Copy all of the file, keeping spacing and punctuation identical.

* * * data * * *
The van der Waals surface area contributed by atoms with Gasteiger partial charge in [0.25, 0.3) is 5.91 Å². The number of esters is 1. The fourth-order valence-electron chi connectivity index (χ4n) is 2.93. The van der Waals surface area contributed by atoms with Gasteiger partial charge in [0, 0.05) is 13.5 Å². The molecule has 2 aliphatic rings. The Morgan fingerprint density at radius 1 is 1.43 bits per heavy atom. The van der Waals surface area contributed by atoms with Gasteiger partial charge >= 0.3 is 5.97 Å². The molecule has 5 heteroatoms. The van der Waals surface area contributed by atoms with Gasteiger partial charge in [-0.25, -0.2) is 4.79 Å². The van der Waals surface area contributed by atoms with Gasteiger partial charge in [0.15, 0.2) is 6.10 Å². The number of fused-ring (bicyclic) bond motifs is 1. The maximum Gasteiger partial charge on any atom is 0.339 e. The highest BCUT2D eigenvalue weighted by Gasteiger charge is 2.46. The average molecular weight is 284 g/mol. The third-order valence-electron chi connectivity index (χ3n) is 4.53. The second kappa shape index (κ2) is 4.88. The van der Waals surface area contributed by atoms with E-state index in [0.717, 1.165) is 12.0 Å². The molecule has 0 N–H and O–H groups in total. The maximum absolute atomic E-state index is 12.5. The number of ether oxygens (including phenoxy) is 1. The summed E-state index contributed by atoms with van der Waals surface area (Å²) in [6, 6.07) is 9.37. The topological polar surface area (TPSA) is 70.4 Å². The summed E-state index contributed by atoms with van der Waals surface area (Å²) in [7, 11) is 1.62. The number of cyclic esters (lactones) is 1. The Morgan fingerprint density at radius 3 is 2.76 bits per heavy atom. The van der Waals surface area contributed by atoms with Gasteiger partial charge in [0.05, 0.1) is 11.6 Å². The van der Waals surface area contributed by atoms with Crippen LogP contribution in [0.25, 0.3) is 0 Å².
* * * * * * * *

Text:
The van der Waals surface area contributed by atoms with Gasteiger partial charge in [0.25, 0.3) is 5.91 Å². The number of esters is 1. The fourth-order valence-electron chi connectivity index (χ4n) is 2.93. The van der Waals surface area contributed by atoms with Gasteiger partial charge in [0, 0.05) is 13.5 Å². The molecule has 2 aliphatic rings. The Morgan fingerprint density at radius 1 is 1.43 bits per heavy atom. The van der Waals surface area contributed by atoms with Gasteiger partial charge >= 0.3 is 5.97 Å². The molecule has 5 heteroatoms. The van der Waals surface area contributed by atoms with Gasteiger partial charge in [-0.25, -0.2) is 4.79 Å². The van der Waals surface area contributed by atoms with Gasteiger partial charge in [0.15, 0.2) is 6.10 Å². The number of fused-ring (bicyclic) bond motifs is 1. The maximum Gasteiger partial charge on any atom is 0.339 e. The highest BCUT2D eigenvalue weighted by Gasteiger charge is 2.46. The average molecular weight is 284 g/mol. The third-order valence-electron chi connectivity index (χ3n) is 4.53. The second kappa shape index (κ2) is 4.88. The van der Waals surface area contributed by atoms with E-state index in [0.717, 1.165) is 12.0 Å². The molecule has 0 N–H and O–H groups in total. The maximum absolute atomic E-state index is 12.5. The number of ether oxygens (including phenoxy) is 1. The summed E-state index contributed by atoms with van der Waals surface area (Å²) in [6, 6.07) is 9.37. The topological polar surface area (TPSA) is 70.4 Å². The summed E-state index contributed by atoms with van der Waals surface area (Å²) in [7, 11) is 1.62. The number of cyclic esters (lactones) is 1. The Morgan fingerprint density at radius 3 is 2.76 bits per heavy atom. The van der Waals surface area contributed by atoms with Gasteiger partial charge in [0.05, 0.1) is 11.6 Å². The van der Waals surface area contributed by atoms with Crippen LogP contribution in [0.25, 0.3) is 0 Å².